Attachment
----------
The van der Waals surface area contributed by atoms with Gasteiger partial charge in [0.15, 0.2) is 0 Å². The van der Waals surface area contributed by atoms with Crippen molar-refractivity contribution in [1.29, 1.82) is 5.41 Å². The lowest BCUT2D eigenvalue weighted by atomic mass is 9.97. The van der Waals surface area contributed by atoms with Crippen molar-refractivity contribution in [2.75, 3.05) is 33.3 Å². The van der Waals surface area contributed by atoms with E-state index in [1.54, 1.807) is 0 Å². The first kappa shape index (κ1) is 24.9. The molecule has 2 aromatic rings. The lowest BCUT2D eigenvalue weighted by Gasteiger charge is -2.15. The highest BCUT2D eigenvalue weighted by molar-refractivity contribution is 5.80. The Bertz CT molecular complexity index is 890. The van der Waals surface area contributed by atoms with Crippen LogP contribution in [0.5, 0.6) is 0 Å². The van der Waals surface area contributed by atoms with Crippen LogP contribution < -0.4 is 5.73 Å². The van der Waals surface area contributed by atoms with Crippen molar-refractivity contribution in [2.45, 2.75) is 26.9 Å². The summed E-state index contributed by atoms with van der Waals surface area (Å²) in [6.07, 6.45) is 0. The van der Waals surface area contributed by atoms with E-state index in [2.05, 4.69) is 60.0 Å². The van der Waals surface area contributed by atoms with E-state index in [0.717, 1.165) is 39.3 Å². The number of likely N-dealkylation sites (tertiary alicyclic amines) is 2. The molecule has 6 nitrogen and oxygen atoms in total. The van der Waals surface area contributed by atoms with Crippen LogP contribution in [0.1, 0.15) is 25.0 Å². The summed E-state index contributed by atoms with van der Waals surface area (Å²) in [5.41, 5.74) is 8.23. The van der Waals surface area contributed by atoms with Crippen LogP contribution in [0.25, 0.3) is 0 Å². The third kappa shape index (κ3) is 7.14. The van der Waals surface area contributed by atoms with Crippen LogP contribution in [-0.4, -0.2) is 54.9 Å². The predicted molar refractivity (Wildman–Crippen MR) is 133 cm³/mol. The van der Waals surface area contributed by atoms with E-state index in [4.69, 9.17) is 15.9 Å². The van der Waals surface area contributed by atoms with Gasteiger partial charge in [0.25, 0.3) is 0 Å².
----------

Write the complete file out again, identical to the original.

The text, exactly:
The van der Waals surface area contributed by atoms with Gasteiger partial charge in [0.15, 0.2) is 0 Å². The van der Waals surface area contributed by atoms with Crippen molar-refractivity contribution in [1.29, 1.82) is 5.41 Å². The lowest BCUT2D eigenvalue weighted by atomic mass is 9.97. The van der Waals surface area contributed by atoms with Crippen molar-refractivity contribution in [2.75, 3.05) is 33.3 Å². The van der Waals surface area contributed by atoms with E-state index in [1.54, 1.807) is 0 Å². The first kappa shape index (κ1) is 24.9. The molecule has 2 aromatic rings. The lowest BCUT2D eigenvalue weighted by Gasteiger charge is -2.15. The highest BCUT2D eigenvalue weighted by molar-refractivity contribution is 5.80. The Bertz CT molecular complexity index is 890. The van der Waals surface area contributed by atoms with Crippen LogP contribution in [0.5, 0.6) is 0 Å². The van der Waals surface area contributed by atoms with Crippen LogP contribution < -0.4 is 5.73 Å². The van der Waals surface area contributed by atoms with Crippen molar-refractivity contribution in [2.45, 2.75) is 26.9 Å². The summed E-state index contributed by atoms with van der Waals surface area (Å²) in [6.07, 6.45) is 0. The van der Waals surface area contributed by atoms with E-state index in [2.05, 4.69) is 60.0 Å². The van der Waals surface area contributed by atoms with E-state index in [0.717, 1.165) is 39.3 Å². The number of likely N-dealkylation sites (tertiary alicyclic amines) is 2. The molecule has 6 nitrogen and oxygen atoms in total. The van der Waals surface area contributed by atoms with Crippen LogP contribution in [0.1, 0.15) is 25.0 Å². The summed E-state index contributed by atoms with van der Waals surface area (Å²) in [5.41, 5.74) is 8.23. The van der Waals surface area contributed by atoms with Crippen LogP contribution in [0.25, 0.3) is 0 Å². The third kappa shape index (κ3) is 7.14. The van der Waals surface area contributed by atoms with Crippen LogP contribution in [-0.4, -0.2) is 54.9 Å². The predicted molar refractivity (Wildman–Crippen MR) is 133 cm³/mol. The van der Waals surface area contributed by atoms with E-state index in [4.69, 9.17) is 15.9 Å². The van der Waals surface area contributed by atoms with Gasteiger partial charge in [0.25, 0.3) is 0 Å².